Washington D.C.

Washington (1)

Length of stay: 3 days
Visited: April 2016

Highlights:

  • National Cherry Blossom Festival
  • Memorials
  • National Archives
  • National Air and Space Museum

Washington D.C. is the capital of the United States. It is home to the entire federal government, including the Congress, the Supreme Court and the President. There are numerous museums and national monuments scattered along the city that highlight the history and important people that helped shape this country into what we see today. Many of these museums and monuments are clustered in an area known as the National Mall – a 2 mile strip that extends from the State Capital building to the Lincoln Memorial. And it’s all free.

Day 1: Cherry Blossoms

We were fortunate enough to visit Washington, D.C. during the end of its annual National Cherry Blossom Festival. It’s often difficult to forecast when the cherry blossoms will start to bloom and when they’ll reach their peak bloom, but on average they start to blossom around the last week of March through the first week of April. The cherry blossoms reached their full blossom the previous weekend. And while they typically only last for about two weeks, we were hoping that there would still be some remnant blossoms with less crowds.

We flew into Dulles International Airport late last night. After spending an hour and a half in line for customs we headed over to the metro (or rather took the Silver Line Express bus to get to the metro) to find our accommodations. We found a place on AirBnB in Silver Spring Maryland – only a 25 minute ride on the Red Line to the downtown core. A bit out of the way, but super affordable. And clean and quiet.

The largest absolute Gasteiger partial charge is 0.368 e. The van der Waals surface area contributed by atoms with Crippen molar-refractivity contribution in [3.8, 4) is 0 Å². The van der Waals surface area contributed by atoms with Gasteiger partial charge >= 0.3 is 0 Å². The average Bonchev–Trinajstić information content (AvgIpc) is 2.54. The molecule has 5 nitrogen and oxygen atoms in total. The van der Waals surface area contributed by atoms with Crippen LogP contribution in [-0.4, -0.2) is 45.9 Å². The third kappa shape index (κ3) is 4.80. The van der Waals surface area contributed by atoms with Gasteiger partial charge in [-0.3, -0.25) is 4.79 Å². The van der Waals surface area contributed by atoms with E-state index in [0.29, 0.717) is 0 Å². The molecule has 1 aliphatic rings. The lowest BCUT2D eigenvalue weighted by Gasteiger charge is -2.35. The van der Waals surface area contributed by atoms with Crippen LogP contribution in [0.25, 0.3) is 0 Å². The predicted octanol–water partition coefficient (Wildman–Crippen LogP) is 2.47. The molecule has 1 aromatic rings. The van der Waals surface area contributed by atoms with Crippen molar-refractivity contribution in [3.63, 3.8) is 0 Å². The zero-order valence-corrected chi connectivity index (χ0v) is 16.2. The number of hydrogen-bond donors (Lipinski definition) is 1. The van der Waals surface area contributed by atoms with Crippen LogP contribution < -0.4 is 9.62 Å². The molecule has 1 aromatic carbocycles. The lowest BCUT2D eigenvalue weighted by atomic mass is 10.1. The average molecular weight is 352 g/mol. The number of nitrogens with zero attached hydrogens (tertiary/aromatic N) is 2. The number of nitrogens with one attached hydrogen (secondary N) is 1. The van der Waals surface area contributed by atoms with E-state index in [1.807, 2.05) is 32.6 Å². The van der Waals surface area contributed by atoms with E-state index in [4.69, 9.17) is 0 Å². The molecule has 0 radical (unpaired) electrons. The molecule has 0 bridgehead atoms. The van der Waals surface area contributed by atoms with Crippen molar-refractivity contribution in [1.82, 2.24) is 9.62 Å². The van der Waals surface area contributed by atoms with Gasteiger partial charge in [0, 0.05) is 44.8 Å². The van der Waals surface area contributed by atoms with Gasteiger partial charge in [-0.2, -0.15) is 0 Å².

The metro system is extensive and fairly easy to navigate. It operates similar to the subway system in London in that fares are based on whether you are riding the metro during peak versus non-peak hours. It was more efficient for us to buy a SmarTrip card rather than single fare tickets since we planned on taking the metro into DC every day. We purchased our card from a  vending machine that are located at every metro station. The card costs $2 (well, you pay $10, but it comes pre-loaded with $8). You can easily add more money to your card through these vending machines. You then tap on and tap off. You can even strategically plan it so that you end up with no extra money on your SmarTrip card by taking advantage of the ExitFare vending machines near the exit gates to just top off the final amount that you need to take the metro one last time.

We woke up bright and early this morning to get to the National Archives Museum prior to opening. While reservations are not required, you can purchase advance tickets (for $1.50) to bypass the line outside. As soon as we passed through security we made a beeline towards the Rotunda, which displays the Charters of Freedom – the Declaration of Independence, the Constitution, and the Bill of Rights.

Afterwards we headed back down to the lower level to view the Magna Carta, the Great Charter. There are only four surviving copies of the original Magna Carta that were signed in 1215. And we have now seen two of them – the first (and best preserved) at Salisbury Cathedral when we visited the United Kingdom back in January of 2014.

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When we finished going through the National Archives we walked along the National Mall towards the Memorials. The memorials are quite spread out and require a lot of walking. But it’s a good way to thin out the crowds.

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The walk along the Tidal Basin was especially stunning with all the cherry blossoms. The first cherry blossoms were planted here back in March 1912 as a gift from the Japanese to strength the growing friendship between these two nations.

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From there we meandered over to the Holocaust Memorial Museum followed by the National Air and Space Museum. Both places required waiting in line for a short period of time. And both places were super rammed with people. During peak season (March to August), tickets are required for visiting the permanent exhibit at the Holocaust Memorial Museum.

Afterwards we wandered into Chinatown to find a place to have dinner.